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Jung has said "The I Ching is never wrong,"  though I don't remember what form of the title of the work he used.  Bertrand Russell now, leaning from a mast in our tower docking area, has this to say in his introduction to Wittgenstein's Tractatus:

"The totality resulting from our hierarchy would be not merely logically inexpressible, but a fiction, a mere delusion, and in this way the supposed sphere of the mystical would be abolished."

Russell was uncomfortable with allowing the idea that Wittgenstein's "mystical" could not be expressed in words, and certainly not with logical propositions.  Russell appears to think that anything at all, whether or not it was "nonsense" logically, would be better than just "nothing."  Surely there must be a philosophy made for the "general case?"  Aristotle would have liked Wittgenstein.  A is A.  Amen.  According to W. the I Ching can never be right about anything.  W'd pick Ray Johnson, perhaps, as the best philosopher of the 20th century, and we would too, if we were willing to see what was shown.  I wonder if Johnson ever made a Russell or Wittgenstein bunny?

All bad philosophy, and for Wittgenstein any written philosophy is bad, is just a problem in grammar.  The philosopher's real job is to show the error in the words.  Then he's done.  All written words produce a meaning that is flawed because it is locked within a linguistic hierarchy that is finite and flawed.  If we had a vantage point outside of the system we might be able to do a proper analysis, but we don't.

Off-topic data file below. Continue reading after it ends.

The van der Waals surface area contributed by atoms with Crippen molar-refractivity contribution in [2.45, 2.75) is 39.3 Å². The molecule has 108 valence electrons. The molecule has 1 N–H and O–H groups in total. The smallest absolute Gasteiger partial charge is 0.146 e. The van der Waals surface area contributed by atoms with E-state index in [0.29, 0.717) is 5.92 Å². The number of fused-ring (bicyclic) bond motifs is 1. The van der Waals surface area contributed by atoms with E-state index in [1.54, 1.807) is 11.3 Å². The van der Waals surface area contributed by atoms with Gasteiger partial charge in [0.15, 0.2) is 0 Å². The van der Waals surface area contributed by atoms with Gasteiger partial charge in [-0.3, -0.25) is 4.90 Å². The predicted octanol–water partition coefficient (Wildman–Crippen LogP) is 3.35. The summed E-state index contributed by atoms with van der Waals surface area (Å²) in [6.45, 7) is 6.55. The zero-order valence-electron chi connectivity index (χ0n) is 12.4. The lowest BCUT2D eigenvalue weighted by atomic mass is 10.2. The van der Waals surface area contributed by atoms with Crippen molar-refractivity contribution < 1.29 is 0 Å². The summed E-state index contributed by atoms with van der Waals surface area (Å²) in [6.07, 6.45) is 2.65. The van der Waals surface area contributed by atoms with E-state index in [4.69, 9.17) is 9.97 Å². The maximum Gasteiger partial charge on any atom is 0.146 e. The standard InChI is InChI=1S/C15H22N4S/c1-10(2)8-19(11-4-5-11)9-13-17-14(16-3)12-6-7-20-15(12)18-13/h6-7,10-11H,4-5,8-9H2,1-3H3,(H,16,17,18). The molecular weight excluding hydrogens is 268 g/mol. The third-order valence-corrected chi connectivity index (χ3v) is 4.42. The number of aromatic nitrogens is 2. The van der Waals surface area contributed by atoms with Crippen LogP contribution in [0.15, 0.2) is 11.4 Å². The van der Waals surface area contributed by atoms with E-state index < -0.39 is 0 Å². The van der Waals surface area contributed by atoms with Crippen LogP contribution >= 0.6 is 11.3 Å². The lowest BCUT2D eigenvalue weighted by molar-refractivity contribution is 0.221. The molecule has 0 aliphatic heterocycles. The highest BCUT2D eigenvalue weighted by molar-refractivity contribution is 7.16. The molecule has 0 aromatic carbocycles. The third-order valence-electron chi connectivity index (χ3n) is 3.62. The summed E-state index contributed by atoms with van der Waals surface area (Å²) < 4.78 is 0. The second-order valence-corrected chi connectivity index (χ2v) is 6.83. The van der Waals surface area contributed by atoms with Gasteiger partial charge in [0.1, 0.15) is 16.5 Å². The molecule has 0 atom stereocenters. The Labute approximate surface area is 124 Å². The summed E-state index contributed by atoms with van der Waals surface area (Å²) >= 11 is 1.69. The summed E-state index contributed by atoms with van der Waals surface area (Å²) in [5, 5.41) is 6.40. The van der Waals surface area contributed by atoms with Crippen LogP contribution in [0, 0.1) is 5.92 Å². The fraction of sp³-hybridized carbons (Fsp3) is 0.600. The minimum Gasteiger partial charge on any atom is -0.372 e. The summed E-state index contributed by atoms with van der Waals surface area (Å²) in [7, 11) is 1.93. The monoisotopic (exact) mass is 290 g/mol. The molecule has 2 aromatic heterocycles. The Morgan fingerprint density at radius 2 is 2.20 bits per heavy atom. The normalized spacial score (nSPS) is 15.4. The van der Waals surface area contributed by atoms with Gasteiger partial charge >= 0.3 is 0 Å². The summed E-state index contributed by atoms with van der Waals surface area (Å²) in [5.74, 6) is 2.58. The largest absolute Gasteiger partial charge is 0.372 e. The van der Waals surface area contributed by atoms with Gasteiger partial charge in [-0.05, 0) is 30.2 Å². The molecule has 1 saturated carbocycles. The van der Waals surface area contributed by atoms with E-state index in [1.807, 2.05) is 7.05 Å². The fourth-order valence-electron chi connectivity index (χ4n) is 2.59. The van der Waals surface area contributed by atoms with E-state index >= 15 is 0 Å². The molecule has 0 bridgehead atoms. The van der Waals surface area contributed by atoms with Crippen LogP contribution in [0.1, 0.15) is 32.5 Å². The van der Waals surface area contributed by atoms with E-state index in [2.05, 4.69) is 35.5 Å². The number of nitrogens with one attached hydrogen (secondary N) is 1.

However there is a huge paradox involved in this, and I suspect that this is why W. abandoned the Tractatus, and was later to focus on smaller, carefully defined word-games:  the Tractatus itself being a written expression must be flawed in its meaning, its logic, its truth. That's why, when you understand it, it vanishes, troubling you no more.  It's lesson is how to de-construct philosophy, not how to make it.

So take it or leave it,  the proof is beyond us. 

Despite all of this, I think Wittgenstein, while totally destroying philosophy, has said important things about naming, about things in their basic parts and in their relations to other things.  He has pointed out that we handle these things poorly. This suggests to me that they cause much suffering-- all because we assume meanings that do not follow directly from the intentions of words-- and that we are trapped into meaning things that cause us to kill and be killed. This might all be traced to "bad grammar" in the Wittgensteinian sense.  We should really try to get a grip on this Babel which exists at an even deeper level than confusion through a multitude of tongues.

Cydonia photo: ESA

This is the journal of David Ross
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